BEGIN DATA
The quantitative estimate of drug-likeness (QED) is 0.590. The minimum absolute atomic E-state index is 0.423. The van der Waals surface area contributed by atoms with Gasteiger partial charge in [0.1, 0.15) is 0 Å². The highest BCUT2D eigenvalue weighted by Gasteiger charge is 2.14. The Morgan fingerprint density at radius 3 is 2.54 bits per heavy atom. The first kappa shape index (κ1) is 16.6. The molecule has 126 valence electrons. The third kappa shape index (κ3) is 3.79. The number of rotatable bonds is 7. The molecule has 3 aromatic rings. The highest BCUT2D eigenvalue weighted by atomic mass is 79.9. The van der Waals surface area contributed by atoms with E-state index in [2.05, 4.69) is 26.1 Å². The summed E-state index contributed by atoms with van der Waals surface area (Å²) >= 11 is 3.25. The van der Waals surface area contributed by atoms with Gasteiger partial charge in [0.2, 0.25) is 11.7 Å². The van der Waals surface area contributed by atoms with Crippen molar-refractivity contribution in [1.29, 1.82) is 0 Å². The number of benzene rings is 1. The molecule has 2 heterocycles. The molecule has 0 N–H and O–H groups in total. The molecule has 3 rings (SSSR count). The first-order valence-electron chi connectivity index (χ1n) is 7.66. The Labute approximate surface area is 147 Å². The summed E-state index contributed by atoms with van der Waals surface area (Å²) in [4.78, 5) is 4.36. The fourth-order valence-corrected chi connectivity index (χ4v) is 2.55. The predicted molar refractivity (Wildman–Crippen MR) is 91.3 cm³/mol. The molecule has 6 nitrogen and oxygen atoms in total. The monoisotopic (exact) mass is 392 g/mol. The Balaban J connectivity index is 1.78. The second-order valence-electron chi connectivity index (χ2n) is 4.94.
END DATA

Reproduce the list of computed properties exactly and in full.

The quantitative estimate of drug-likeness (QED) is 0.590. The minimum absolute atomic E-state index is 0.423. The van der Waals surface area contributed by atoms with Gasteiger partial charge in [0.1, 0.15) is 0 Å². The highest BCUT2D eigenvalue weighted by Gasteiger charge is 2.14. The Morgan fingerprint density at radius 3 is 2.54 bits per heavy atom. The first kappa shape index (κ1) is 16.6. The molecule has 126 valence electrons. The third kappa shape index (κ3) is 3.79. The number of rotatable bonds is 7. The molecule has 3 aromatic rings. The highest BCUT2D eigenvalue weighted by atomic mass is 79.9. The van der Waals surface area contributed by atoms with E-state index in [2.05, 4.69) is 26.1 Å². The summed E-state index contributed by atoms with van der Waals surface area (Å²) >= 11 is 3.25. The van der Waals surface area contributed by atoms with Gasteiger partial charge in [0.2, 0.25) is 11.7 Å². The van der Waals surface area contributed by atoms with Crippen molar-refractivity contribution in [1.29, 1.82) is 0 Å². The number of benzene rings is 1. The molecule has 2 heterocycles. The molecule has 0 N–H and O–H groups in total. The molecule has 3 rings (SSSR count). The first-order valence-electron chi connectivity index (χ1n) is 7.66. The Labute approximate surface area is 147 Å². The summed E-state index contributed by atoms with van der Waals surface area (Å²) in [4.78, 5) is 4.36. The fourth-order valence-corrected chi connectivity index (χ4v) is 2.55. The predicted molar refractivity (Wildman–Crippen MR) is 91.3 cm³/mol. The molecule has 6 nitrogen and oxygen atoms in total. The monoisotopic (exact) mass is 392 g/mol. The Balaban J connectivity index is 1.78. The second-order valence-electron chi connectivity index (χ2n) is 4.94.